Shredded by the Ghost: A Look Back Before Going Forward

A void where love was, after waking up from the dream.

Love was all-consuming that year and even trickled down into a consistent ache for five long years after that. And then, a void.

He stayed in my mind, the ghost following behind me, the vapor in my brain. Like Sherman Alexie says in The Lone Ranger and Tonto Fist Fight in Heaven:

“There are things you should learn. Your past is a skeleton walking one step behind you, and your future is a skeleton walking one step in front of you. Maybe you don’t wear a watch, but your skeletons do, and they always know what time it is.”

Alexie understands love as well as any writer I have ever read. And love really does relate to horror stories. But while a good horror story usually climaxes and then ends in a grand release of suspense providing satisfactory resolve, my worn love affair left me, at the end of five years, finally out of love–“over him”–but void.

The passion and tragedy of unrequited love had shredded me for all that time. When I finally saw him again, I thought the love had miraculously returned to its earlier reciprocating form. Instead, I found a real man completely detached, just spewing romantic words without meaning any of it.

“How do you talk to the real person whose ghost has haunted you? How do you tell the difference  between the two?” (Ibid)

I finally figured out that, to this old lover of mine, only his art meant something to him, or at least it was the only lover he would ever allow himself to embrace. His embraces for me at this point were lip service only, like his words–he could no longer truly give himself to another human being.

I tell myself it’s a good thing that I came to the realization that I had only been in love with a dream for those five years. The real man in front of me was not that dream, could not be that dream. There was vast disappointment mixed in with some relief at falling out of love due to this discovery. It’s very easy to say that I had been utterly stupid and naïve. But when I remember exactly how much in love I felt at one time–I mean really allow myself to relate to it for a moment–I know that it was as real as it may ever be for me. It was a milestone, a completely absorbing passion.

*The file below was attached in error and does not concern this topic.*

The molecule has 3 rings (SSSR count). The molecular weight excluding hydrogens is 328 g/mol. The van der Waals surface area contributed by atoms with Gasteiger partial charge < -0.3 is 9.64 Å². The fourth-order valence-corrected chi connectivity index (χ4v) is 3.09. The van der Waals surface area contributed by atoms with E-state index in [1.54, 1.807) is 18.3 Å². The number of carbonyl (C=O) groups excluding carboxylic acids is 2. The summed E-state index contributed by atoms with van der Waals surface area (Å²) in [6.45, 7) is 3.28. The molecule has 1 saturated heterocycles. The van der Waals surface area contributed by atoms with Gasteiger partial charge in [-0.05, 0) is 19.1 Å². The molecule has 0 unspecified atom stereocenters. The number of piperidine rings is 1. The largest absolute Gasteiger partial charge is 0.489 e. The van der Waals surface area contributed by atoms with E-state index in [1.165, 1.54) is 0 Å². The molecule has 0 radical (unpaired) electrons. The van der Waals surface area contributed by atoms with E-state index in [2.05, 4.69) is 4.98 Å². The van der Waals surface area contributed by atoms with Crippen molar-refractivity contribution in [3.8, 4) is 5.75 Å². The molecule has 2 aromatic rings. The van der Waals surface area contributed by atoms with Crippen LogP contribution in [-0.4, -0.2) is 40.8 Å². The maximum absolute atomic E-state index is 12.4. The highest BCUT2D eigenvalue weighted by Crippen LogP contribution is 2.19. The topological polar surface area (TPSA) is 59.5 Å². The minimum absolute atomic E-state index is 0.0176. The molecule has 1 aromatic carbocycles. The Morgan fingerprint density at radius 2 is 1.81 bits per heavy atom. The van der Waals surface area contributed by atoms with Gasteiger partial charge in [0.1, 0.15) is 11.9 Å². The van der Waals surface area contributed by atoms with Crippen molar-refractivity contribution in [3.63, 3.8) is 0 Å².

So now, after almost exactly eight years to the day I met him, there’s just me, alone. A more mature and whole person, less naïve. I’ve learned a lot going through the rock-bottom sensation of hurt. First in losing him, then the constancy of loving him in his absence–the Ghost, the Dream–and then the short attempt at revival of old feelings, ending in disappointment. And after that, processing how to feel as just myself, not an in-love person anymore and how not to be vulnerable for anyone for the last year plus.

It’s not like I think about it every day now. The past is the past, even though it’s a skeleton. But I guess I have to admit, maybe that kind of love and disappointment is never really pushed out of one’s mind and heart until there is a replacement. An older, wiser me upcoming to tackle that? Can I find a replacement love? A love of all time to blow my mind? And do it the right way this time? Maybe this blog is a start.

But here I go, always ahead of myself and maybe that’s why I fall in love hard and easily almost every time. Why I have had the opposite of a commitment issue. But I’ve been so good in the last year–I’ve stayed single. It’s forever since I’ve managed that. On the other hand, loneliness is starting to creep in from a hermit-like existence. That’s part of what brought me to this point–to learn to date, and not only that but to learn to do it casually. No commitment, no ties, no drama, just fun and getting to know people. For me, an experiment, a test for myself to do what does not come naturally and test the hypothesis that I do have the capability to do it and learn from it.

With this frame of reference, the experiment will be structured–approximately one first date a week. Exposure to one member of the male species at one time for a short time. For coffee, conversation, and other such date-like activities. I may even learn something from the activities themselves–like extreme knitting or something. (Ouch–carpal tunnel!)

Small talk has always been such a bore, unless I am concentrating on something else, like the sculptured look of someone’s nose. So if I can at least pull off small talk, while processing either my own random thoughts or anxieties, I feel it will be a success. I think part of this will be in learning even more how to be ok with myself, as I am. That is, myself interacting with others, without having to please them. Being an over-pleaser and a bit of an enabler may be one reason why I leap into committed relationships before I look.

Let’s hope the sob story is over for once and all.